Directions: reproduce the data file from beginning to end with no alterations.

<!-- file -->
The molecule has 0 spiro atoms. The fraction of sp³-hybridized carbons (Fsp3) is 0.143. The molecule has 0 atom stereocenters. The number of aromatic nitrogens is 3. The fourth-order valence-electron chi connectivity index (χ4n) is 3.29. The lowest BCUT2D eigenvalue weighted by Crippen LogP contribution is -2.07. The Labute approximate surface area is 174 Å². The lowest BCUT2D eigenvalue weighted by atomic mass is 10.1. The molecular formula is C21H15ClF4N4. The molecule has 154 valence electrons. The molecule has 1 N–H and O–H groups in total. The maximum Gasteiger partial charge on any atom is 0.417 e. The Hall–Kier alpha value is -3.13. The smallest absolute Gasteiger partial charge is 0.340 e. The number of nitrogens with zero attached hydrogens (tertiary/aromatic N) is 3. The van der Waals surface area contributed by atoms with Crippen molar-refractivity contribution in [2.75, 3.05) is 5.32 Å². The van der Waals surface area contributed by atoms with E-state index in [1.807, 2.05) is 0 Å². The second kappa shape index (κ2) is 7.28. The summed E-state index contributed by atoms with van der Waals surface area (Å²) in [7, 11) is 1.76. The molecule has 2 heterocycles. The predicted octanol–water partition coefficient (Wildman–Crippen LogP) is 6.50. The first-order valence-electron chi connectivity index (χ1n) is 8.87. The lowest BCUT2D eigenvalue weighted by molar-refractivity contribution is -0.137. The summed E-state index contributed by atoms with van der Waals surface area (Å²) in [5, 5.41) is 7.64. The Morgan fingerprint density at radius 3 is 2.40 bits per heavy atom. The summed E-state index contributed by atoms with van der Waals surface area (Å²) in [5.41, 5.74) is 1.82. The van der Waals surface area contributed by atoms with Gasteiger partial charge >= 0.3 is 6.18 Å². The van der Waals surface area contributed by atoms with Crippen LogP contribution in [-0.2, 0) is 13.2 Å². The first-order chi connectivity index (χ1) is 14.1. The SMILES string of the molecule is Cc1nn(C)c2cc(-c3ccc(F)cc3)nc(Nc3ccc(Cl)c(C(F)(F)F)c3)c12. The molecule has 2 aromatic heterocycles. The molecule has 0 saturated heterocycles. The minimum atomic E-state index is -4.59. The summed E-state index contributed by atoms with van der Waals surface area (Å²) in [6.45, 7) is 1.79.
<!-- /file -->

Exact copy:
The molecule has 0 spiro atoms. The fraction of sp³-hybridized carbons (Fsp3) is 0.143. The molecule has 0 atom stereocenters. The number of aromatic nitrogens is 3. The fourth-order valence-electron chi connectivity index (χ4n) is 3.29. The lowest BCUT2D eigenvalue weighted by Crippen LogP contribution is -2.07. The Labute approximate surface area is 174 Å². The lowest BCUT2D eigenvalue weighted by atomic mass is 10.1. The molecular formula is C21H15ClF4N4. The molecule has 154 valence electrons. The molecule has 1 N–H and O–H groups in total. The maximum Gasteiger partial charge on any atom is 0.417 e. The Hall–Kier alpha value is -3.13. The smallest absolute Gasteiger partial charge is 0.340 e. The number of nitrogens with zero attached hydrogens (tertiary/aromatic N) is 3. The van der Waals surface area contributed by atoms with Crippen molar-refractivity contribution in [2.75, 3.05) is 5.32 Å². The van der Waals surface area contributed by atoms with E-state index in [1.807, 2.05) is 0 Å². The second kappa shape index (κ2) is 7.28. The summed E-state index contributed by atoms with van der Waals surface area (Å²) in [7, 11) is 1.76. The molecule has 2 heterocycles. The predicted octanol–water partition coefficient (Wildman–Crippen LogP) is 6.50. The first-order valence-electron chi connectivity index (χ1n) is 8.87. The lowest BCUT2D eigenvalue weighted by molar-refractivity contribution is -0.137. The summed E-state index contributed by atoms with van der Waals surface area (Å²) in [5, 5.41) is 7.64. The Morgan fingerprint density at radius 3 is 2.40 bits per heavy atom. The summed E-state index contributed by atoms with van der Waals surface area (Å²) in [5.41, 5.74) is 1.82. The van der Waals surface area contributed by atoms with Gasteiger partial charge >= 0.3 is 6.18 Å². The van der Waals surface area contributed by atoms with Crippen LogP contribution in [-0.2, 0) is 13.2 Å². The first-order chi connectivity index (χ1) is 14.1. The SMILES string of the molecule is Cc1nn(C)c2cc(-c3ccc(F)cc3)nc(Nc3ccc(Cl)c(C(F)(F)F)c3)c12. The molecule has 2 aromatic heterocycles. The molecule has 0 saturated heterocycles. The minimum atomic E-state index is -4.59. The summed E-state index contributed by atoms with van der Waals surface area (Å²) in [6.45, 7) is 1.79.